(NOTE: This article can also be found in the Hindustan Times here)
In the waning light of a May sunset, at a rooftop cafe facing the Qutub Minar, a young man talks about a cousin who was confined to a room for years and burned with cigarettes for coming out as gay. His audience, a group of college students, listens closely.
On the far side of the cafe, two women sit together picking at potato wedges and making awkward first-date small talk.
Anywhere else, they would have looked incongruous, but at Chez Jerome – Q, said to be Delhi’s first LGBTQ cafe, no one blinks an eye. The so-called abnormal is normal here, and judgment is meant to be left at the door.
Since Chez Jerome opened, it’s hosted speed dating events for straight and queer couples, ladies’ and trans men’s nights, discussions about LGBTQ issues, and meetings with queer artistes.
Waiters swish by, taking orders and placing empty glasses on a counter over which a large rainbow flag is draped. Behind the counter, on the door of the bathroom, the usual stick figure of a man or a woman has been replaced by a figure that’s half-man, half-woman. It is labelled “WE DON’T CARE”.
The sun sets and all of a sudden there’s music. The Qutub Minar glows in the night sky. The students break into dance. One of the young men is wearing a long embroidered purple skirt. A glittering rhinestone necklace peeks out from below the collar of another boy’s checked shirt. A huge neon green turban is perched precariously on the head of a young woman. They sway joyously, unselfconsciously to the beats of megahit Hindi pop song Kala Chashma.
A man with a big tray of drinks and a bigger smile ambles towards the customers, takes their orders, and introduces himself. His name is Sambhav Dehlavi and he is owner, head chef and maître d’ all rolled into one. If you seem to want company, he’ll sit down with you, share a cigarette and tell you how he set up Chez Jerome last year to create a safe public space for the LGBTQ community.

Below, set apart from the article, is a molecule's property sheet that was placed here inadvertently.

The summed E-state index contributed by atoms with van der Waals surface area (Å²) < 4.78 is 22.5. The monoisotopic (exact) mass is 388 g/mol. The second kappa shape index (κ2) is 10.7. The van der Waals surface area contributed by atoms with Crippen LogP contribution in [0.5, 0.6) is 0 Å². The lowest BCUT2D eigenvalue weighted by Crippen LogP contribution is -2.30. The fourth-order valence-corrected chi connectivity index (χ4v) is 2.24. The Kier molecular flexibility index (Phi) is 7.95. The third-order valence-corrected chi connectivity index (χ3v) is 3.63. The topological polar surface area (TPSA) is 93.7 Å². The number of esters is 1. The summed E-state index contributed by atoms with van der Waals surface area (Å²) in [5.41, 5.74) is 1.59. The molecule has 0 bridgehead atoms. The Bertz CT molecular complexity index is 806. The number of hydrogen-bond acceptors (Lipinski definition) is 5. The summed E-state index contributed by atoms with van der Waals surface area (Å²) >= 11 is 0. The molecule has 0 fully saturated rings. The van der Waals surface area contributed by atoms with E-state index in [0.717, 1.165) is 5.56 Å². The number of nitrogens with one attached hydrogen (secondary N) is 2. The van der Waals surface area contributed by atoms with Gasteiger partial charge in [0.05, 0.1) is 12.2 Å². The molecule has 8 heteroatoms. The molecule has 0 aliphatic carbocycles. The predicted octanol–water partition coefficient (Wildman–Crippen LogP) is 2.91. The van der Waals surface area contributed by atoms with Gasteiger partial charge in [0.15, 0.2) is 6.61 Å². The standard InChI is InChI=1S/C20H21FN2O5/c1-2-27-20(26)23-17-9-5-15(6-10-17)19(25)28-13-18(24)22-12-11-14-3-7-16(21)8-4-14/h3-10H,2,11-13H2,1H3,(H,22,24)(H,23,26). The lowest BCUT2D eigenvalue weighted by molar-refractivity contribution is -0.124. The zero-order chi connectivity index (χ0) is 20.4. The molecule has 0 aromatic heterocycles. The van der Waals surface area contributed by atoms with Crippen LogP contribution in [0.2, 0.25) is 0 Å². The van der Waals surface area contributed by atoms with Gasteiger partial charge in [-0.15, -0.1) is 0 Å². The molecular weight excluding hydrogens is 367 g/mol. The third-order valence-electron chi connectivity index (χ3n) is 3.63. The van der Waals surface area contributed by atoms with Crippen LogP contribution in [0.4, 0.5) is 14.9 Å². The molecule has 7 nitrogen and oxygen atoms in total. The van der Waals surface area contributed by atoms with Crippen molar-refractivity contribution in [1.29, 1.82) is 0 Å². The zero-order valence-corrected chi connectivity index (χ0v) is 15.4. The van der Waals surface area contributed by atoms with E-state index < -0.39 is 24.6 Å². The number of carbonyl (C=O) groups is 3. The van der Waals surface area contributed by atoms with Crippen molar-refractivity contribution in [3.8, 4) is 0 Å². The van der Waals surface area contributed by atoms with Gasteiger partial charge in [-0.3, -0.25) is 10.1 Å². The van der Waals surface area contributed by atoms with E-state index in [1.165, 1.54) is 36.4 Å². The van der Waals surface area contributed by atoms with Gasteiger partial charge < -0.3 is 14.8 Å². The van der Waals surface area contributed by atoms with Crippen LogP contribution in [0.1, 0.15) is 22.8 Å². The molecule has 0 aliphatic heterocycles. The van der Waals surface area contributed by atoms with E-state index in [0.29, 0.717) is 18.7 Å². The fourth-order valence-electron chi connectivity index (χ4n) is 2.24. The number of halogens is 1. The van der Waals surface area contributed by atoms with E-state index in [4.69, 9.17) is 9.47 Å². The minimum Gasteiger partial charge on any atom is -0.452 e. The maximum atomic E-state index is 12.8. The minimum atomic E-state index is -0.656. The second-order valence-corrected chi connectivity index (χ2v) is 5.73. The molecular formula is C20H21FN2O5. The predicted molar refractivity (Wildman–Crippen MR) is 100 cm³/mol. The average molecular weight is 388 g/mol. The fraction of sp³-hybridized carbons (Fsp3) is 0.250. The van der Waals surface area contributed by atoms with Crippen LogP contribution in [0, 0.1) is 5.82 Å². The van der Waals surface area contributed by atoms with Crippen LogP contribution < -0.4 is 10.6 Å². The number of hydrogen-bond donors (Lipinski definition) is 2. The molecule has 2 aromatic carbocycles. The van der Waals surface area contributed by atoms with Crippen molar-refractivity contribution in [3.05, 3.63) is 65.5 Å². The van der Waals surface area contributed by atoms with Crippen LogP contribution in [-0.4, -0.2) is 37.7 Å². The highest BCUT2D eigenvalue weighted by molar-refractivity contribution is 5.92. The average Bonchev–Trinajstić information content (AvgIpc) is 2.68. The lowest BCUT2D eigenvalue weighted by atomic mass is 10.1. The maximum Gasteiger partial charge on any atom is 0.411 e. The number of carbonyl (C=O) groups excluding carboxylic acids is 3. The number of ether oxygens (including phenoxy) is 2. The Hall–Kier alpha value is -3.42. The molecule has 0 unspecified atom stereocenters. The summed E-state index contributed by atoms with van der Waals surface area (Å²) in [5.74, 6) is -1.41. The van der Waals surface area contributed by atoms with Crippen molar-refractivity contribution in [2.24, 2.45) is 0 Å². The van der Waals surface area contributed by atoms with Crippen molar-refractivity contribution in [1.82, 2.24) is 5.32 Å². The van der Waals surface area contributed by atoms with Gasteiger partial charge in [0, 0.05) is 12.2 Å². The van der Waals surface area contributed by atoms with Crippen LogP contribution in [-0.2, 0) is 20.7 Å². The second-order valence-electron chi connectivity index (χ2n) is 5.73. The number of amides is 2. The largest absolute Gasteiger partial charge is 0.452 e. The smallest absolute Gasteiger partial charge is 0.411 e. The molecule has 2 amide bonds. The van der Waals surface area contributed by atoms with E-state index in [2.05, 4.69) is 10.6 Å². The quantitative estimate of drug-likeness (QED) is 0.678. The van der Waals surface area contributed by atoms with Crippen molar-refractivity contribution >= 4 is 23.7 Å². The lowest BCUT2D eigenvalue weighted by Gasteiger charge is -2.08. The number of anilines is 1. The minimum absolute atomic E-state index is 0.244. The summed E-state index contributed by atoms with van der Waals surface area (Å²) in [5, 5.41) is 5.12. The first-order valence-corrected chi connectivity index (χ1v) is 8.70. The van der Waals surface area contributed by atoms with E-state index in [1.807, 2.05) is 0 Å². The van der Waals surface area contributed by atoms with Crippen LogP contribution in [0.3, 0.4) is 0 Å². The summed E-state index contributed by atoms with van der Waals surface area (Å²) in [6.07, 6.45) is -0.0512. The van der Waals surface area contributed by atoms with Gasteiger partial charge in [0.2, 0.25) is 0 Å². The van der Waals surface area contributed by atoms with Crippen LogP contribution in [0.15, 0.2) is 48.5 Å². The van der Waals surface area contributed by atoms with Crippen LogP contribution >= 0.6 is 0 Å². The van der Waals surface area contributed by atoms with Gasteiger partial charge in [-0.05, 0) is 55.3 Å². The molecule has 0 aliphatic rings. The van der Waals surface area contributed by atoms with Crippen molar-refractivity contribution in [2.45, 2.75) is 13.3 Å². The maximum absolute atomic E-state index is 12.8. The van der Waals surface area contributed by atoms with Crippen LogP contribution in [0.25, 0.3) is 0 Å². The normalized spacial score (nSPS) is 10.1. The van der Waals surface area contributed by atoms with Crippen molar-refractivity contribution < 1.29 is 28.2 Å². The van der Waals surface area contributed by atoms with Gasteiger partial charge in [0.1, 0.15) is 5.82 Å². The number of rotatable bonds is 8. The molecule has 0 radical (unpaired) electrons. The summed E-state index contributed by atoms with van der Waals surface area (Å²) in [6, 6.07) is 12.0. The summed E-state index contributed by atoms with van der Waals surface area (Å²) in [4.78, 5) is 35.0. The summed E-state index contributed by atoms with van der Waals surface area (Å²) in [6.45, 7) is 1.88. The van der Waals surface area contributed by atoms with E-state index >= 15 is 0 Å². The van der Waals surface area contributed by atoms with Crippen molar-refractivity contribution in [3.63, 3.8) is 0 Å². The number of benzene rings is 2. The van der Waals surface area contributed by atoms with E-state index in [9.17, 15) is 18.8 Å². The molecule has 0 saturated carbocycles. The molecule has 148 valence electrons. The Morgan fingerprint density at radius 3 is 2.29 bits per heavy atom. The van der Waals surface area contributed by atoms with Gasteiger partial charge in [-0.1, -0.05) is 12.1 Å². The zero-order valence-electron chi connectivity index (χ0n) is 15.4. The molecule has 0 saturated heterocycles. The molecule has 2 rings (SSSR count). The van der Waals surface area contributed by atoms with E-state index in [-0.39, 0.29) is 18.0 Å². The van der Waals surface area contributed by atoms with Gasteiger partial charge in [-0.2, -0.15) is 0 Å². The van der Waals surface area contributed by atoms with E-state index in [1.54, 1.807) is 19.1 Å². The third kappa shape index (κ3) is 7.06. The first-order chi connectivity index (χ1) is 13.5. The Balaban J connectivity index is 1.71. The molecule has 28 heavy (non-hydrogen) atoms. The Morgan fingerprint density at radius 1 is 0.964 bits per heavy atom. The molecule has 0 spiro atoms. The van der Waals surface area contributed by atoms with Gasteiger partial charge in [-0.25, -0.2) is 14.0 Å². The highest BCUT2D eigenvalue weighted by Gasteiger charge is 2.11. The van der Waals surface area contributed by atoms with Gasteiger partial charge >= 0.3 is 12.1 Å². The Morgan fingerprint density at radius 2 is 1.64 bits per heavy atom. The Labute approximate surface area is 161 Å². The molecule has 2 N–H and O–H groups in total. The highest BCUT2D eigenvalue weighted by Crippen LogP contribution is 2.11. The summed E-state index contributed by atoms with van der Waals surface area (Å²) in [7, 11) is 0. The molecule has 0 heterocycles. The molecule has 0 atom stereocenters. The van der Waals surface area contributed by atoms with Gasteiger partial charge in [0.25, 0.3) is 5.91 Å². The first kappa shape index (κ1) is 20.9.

Are there not already places in Delhi where queer people can hold hands or dress the way they want? There’s difference between being tolerated and being welcomed, Dehlavi says, between feeling like an outsider and feeling at home.
“When you enter, you realise that you’re free here,” says 18-year-old Nitish Anand, who defines himself as gender-fluid and asexual. ”Your choices of being different are okay.”
Pulkit Sharma, a 19-year-old Delhi University student who identifies as queer, says the cafe serves as a “safe haven” and represents a “giant leap” for the city.
It’s an idea that took shape as Dehlavi backpacked across Europe a few years ago and worked as a chef to pay his way. Every city he visited boasted a vibrant queer culture with at least one public space for the community.
In India, where sex between people of the same gender is outlawed and where queerness is normally shunned, Dehlavi feels the need for spaces such as Chez Jerome is even greater.
He is quick to point out that exclusion is not his aim. “I want this to be a safe space for women, too,” Dehlavi says, “for anyone who wants to be part of an inclusive culture.”
Even Dehlavi’s menu is a study in unconventionality. It’s a free-wheeling assortment of foods from across Europe: France’s famous croque monsieur; a version of the Spanish pincho, strips of meat and potato tied to garlic bread and topped with cherry tomatoes; Greek omelettes with feta cheese, baby spinach leaves and chopped red onions; and a white Italian pizza with Dehlavi’s personal twist — a layer of potato chips and cream cheese.
And there’s more left off the menu that Dehlavi will whip up for you if you fall into conversation with him. Like its customers, Chez Jerome offers more than meets the eye.